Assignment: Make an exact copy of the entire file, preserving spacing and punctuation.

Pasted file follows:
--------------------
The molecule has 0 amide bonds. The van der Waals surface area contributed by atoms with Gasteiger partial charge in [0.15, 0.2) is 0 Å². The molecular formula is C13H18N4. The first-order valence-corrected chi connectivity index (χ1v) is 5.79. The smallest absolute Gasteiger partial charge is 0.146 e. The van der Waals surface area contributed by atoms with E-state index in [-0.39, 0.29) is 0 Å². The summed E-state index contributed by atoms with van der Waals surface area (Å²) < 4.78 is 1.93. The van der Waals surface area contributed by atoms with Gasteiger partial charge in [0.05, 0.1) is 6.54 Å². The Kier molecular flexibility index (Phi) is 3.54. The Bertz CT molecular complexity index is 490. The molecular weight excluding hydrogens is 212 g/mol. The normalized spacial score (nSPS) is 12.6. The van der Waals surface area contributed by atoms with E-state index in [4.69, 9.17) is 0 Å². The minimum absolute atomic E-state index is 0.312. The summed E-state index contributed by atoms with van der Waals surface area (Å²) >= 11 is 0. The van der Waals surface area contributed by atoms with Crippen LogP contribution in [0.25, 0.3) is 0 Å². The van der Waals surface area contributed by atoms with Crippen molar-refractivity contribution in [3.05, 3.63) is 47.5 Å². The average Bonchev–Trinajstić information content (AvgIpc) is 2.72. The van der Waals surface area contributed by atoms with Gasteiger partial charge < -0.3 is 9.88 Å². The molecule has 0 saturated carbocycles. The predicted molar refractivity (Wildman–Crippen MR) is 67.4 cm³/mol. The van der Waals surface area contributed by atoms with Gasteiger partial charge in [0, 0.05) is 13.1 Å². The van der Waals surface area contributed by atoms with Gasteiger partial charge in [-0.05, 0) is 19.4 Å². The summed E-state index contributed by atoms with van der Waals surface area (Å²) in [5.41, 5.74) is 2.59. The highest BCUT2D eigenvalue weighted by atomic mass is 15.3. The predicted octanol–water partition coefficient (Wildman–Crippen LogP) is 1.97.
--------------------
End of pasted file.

The molecule has 0 amide bonds. The van der Waals surface area contributed by atoms with Gasteiger partial charge in [0.15, 0.2) is 0 Å². The molecular formula is C13H18N4. The first-order valence-corrected chi connectivity index (χ1v) is 5.79. The smallest absolute Gasteiger partial charge is 0.146 e. The van der Waals surface area contributed by atoms with E-state index in [-0.39, 0.29) is 0 Å². The summed E-state index contributed by atoms with van der Waals surface area (Å²) < 4.78 is 1.93. The van der Waals surface area contributed by atoms with Gasteiger partial charge in [0.05, 0.1) is 6.54 Å². The Kier molecular flexibility index (Phi) is 3.54. The Bertz CT molecular complexity index is 490. The molecular weight excluding hydrogens is 212 g/mol. The normalized spacial score (nSPS) is 12.6. The van der Waals surface area contributed by atoms with E-state index in [4.69, 9.17) is 0 Å². The minimum absolute atomic E-state index is 0.312. The summed E-state index contributed by atoms with van der Waals surface area (Å²) >= 11 is 0. The van der Waals surface area contributed by atoms with Crippen LogP contribution in [0.25, 0.3) is 0 Å². The van der Waals surface area contributed by atoms with Crippen molar-refractivity contribution in [3.05, 3.63) is 47.5 Å². The average Bonchev–Trinajstić information content (AvgIpc) is 2.72. The van der Waals surface area contributed by atoms with Gasteiger partial charge < -0.3 is 9.88 Å². The molecule has 0 saturated carbocycles. The predicted molar refractivity (Wildman–Crippen MR) is 67.4 cm³/mol. The van der Waals surface area contributed by atoms with Gasteiger partial charge in [0, 0.05) is 13.1 Å². The van der Waals surface area contributed by atoms with Gasteiger partial charge in [-0.05, 0) is 19.4 Å². The summed E-state index contributed by atoms with van der Waals surface area (Å²) in [5.41, 5.74) is 2.59. The highest BCUT2D eigenvalue weighted by atomic mass is 15.3. The predicted octanol–water partition coefficient (Wildman–Crippen LogP) is 1.97.